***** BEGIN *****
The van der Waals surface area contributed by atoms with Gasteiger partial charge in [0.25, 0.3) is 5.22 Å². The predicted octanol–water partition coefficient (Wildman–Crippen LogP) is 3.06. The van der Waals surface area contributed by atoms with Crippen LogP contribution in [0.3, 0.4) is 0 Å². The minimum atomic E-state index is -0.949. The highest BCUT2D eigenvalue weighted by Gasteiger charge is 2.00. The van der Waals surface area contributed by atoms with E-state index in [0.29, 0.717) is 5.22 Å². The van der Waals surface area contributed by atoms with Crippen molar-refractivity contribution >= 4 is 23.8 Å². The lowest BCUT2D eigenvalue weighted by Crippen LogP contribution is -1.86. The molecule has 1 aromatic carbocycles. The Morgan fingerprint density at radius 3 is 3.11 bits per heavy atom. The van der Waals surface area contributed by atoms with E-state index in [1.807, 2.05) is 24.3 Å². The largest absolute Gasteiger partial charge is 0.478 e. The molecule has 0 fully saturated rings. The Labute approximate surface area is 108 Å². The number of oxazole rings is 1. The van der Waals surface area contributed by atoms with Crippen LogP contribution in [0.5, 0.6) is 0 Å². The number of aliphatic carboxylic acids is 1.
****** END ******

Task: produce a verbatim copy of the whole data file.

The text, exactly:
The van der Waals surface area contributed by atoms with Gasteiger partial charge in [0.25, 0.3) is 5.22 Å². The predicted octanol–water partition coefficient (Wildman–Crippen LogP) is 3.06. The van der Waals surface area contributed by atoms with Crippen LogP contribution in [0.3, 0.4) is 0 Å². The minimum atomic E-state index is -0.949. The highest BCUT2D eigenvalue weighted by Gasteiger charge is 2.00. The van der Waals surface area contributed by atoms with E-state index in [0.29, 0.717) is 5.22 Å². The van der Waals surface area contributed by atoms with Crippen molar-refractivity contribution >= 4 is 23.8 Å². The lowest BCUT2D eigenvalue weighted by Crippen LogP contribution is -1.86. The molecule has 1 aromatic carbocycles. The Morgan fingerprint density at radius 3 is 3.11 bits per heavy atom. The van der Waals surface area contributed by atoms with E-state index in [1.807, 2.05) is 24.3 Å². The largest absolute Gasteiger partial charge is 0.478 e. The molecule has 0 fully saturated rings. The Labute approximate surface area is 108 Å². The number of oxazole rings is 1. The van der Waals surface area contributed by atoms with Crippen LogP contribution in [0.5, 0.6) is 0 Å². The number of aliphatic carboxylic acids is 1.